Friday, July 31, 2009

The Necessity to Define Failure Before the Next Election

Republicans and Conservatives are realizing immense and unpleasant truths: even when the Obama Presidency is patently wrong and patently failing, the critical issues and critical failures do not and will not sell themselves.

  • The media available to move opinion are biased and shifting.

  • The decisive votes cast in 2008 - and those that will be cast in 2010 and 2012 - were cast by Gen-X'ers and Gen-Y'ers whose educations were purged of context - civics, ethics, history and geography. Jon Stewart's television show is "teaching" these folks what they didn't get in school - unless someone provides a countervailing point of view in acceptable and comprehensible terms.
Gen-X and Gen-Y do not know what failure looks like.

They know only what a loser looks like.

  • What the Right should do is establish "The Of-Course Task Force" to promulgate the certainty that Obama will be a one-term failure. A cottage network must be built to describe endless reasons, rationales, scenarios and speculation to prepare people to believe it.
The Of-Course Task Force should be writing ubiquitously not just about how Obama will fail but also about what Hillary will do and how the Dixie Chicks will feel. In order to prepare Gen-X and Gen-Y, the strengths and weaknesses of those demographics must be accepted and utilized - the obsession with entertainment and celebrity, as well as the confusion and hunger for something that makes sense.
  • There are only two scenarios for the preservation of the American Republic - swing voters are prepared or panicked. Unless our republic is going to be wagered on the likelihood of panicking swing voters with war or terror or economic disaster, the task of the Right now is to define (but not illustrate) failure. The present reality is that internet propaganda, counter-intelligence and counter-propaganda have been and are handled much more deftly by the Democrats.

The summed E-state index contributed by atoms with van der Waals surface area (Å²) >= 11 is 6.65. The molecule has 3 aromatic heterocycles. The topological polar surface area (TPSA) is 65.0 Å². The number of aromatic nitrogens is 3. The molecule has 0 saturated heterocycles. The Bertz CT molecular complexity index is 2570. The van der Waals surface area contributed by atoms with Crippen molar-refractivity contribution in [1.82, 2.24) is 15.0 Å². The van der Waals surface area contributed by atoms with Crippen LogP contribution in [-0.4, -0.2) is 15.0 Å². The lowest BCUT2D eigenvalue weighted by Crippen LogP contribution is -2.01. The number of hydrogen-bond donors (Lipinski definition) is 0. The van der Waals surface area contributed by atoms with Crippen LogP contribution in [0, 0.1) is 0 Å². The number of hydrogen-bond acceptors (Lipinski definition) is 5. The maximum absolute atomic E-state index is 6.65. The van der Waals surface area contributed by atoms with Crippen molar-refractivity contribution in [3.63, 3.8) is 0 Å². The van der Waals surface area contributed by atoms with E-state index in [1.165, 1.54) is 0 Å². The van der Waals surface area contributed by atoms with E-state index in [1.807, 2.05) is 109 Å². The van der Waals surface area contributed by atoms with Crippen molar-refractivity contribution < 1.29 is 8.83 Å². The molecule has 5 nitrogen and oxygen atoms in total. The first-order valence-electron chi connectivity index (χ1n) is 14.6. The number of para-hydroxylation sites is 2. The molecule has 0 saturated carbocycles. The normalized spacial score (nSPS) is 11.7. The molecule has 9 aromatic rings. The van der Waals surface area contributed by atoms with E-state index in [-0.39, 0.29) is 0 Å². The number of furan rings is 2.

The face of failure must be presented in a hundred ways, so that voters will expect to see it, will know to look for it and will recognize that failure when they see it. Issues and events must be made obvious (the "of course!"). The preaching of a campaign (even an extended campaign like 2008) will not affect those not already prepared to change their minds.
  • A long, patient and focused program is called for to alter the context of the coming campaigns - by making what is now unthinkable into what is expected and, thereby, self-evident and obvious. Somewhere in-between unthinkable and obvious is the point where things become "edgy" where late-night comedians and pundits think they are clever. Jon Stewart suggesting that Democratic appointees might pay their taxes is an illustrative and constructive step.
Three years is enough time to accomplish these changes; one year is probably not. The 2010 election will turn on panic or it will not turn.

UPDATE: Michael Barone supplies opinion and statistics from the Nov. 3, 2009, election on the peculiar patterns of younger voters.

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